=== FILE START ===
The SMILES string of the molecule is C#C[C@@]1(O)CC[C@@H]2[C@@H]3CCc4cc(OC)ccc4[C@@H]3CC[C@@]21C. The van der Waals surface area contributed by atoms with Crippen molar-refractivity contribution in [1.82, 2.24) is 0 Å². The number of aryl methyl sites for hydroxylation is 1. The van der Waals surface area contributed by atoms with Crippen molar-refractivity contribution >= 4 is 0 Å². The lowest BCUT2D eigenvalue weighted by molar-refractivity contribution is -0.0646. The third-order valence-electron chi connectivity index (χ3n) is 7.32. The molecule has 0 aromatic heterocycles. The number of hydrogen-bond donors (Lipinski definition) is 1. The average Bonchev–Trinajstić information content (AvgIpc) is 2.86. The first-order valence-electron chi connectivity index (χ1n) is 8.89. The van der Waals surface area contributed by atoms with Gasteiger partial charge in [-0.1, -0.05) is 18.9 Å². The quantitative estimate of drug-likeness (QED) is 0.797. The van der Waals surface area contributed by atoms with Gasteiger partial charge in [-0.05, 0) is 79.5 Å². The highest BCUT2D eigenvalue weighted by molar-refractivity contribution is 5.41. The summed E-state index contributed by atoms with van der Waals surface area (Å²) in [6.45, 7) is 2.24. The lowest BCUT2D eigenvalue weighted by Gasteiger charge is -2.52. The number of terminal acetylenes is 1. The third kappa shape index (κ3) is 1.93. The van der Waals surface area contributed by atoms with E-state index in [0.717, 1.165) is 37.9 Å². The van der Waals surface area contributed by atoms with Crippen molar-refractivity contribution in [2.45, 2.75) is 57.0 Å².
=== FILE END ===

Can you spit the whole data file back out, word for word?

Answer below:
The SMILES string of the molecule is C#C[C@@]1(O)CC[C@@H]2[C@@H]3CCc4cc(OC)ccc4[C@@H]3CC[C@@]21C. The van der Waals surface area contributed by atoms with Crippen molar-refractivity contribution in [1.82, 2.24) is 0 Å². The number of aryl methyl sites for hydroxylation is 1. The van der Waals surface area contributed by atoms with Crippen molar-refractivity contribution >= 4 is 0 Å². The lowest BCUT2D eigenvalue weighted by molar-refractivity contribution is -0.0646. The third-order valence-electron chi connectivity index (χ3n) is 7.32. The molecule has 0 aromatic heterocycles. The number of hydrogen-bond donors (Lipinski definition) is 1. The average Bonchev–Trinajstić information content (AvgIpc) is 2.86. The first-order valence-electron chi connectivity index (χ1n) is 8.89. The van der Waals surface area contributed by atoms with Gasteiger partial charge in [-0.1, -0.05) is 18.9 Å². The quantitative estimate of drug-likeness (QED) is 0.797. The van der Waals surface area contributed by atoms with Gasteiger partial charge in [-0.05, 0) is 79.5 Å². The highest BCUT2D eigenvalue weighted by molar-refractivity contribution is 5.41. The summed E-state index contributed by atoms with van der Waals surface area (Å²) in [6.45, 7) is 2.24. The lowest BCUT2D eigenvalue weighted by Gasteiger charge is -2.52. The number of terminal acetylenes is 1. The third kappa shape index (κ3) is 1.93. The van der Waals surface area contributed by atoms with E-state index in [0.717, 1.165) is 37.9 Å². The van der Waals surface area contributed by atoms with Crippen molar-refractivity contribution in [2.45, 2.75) is 57.0 Å².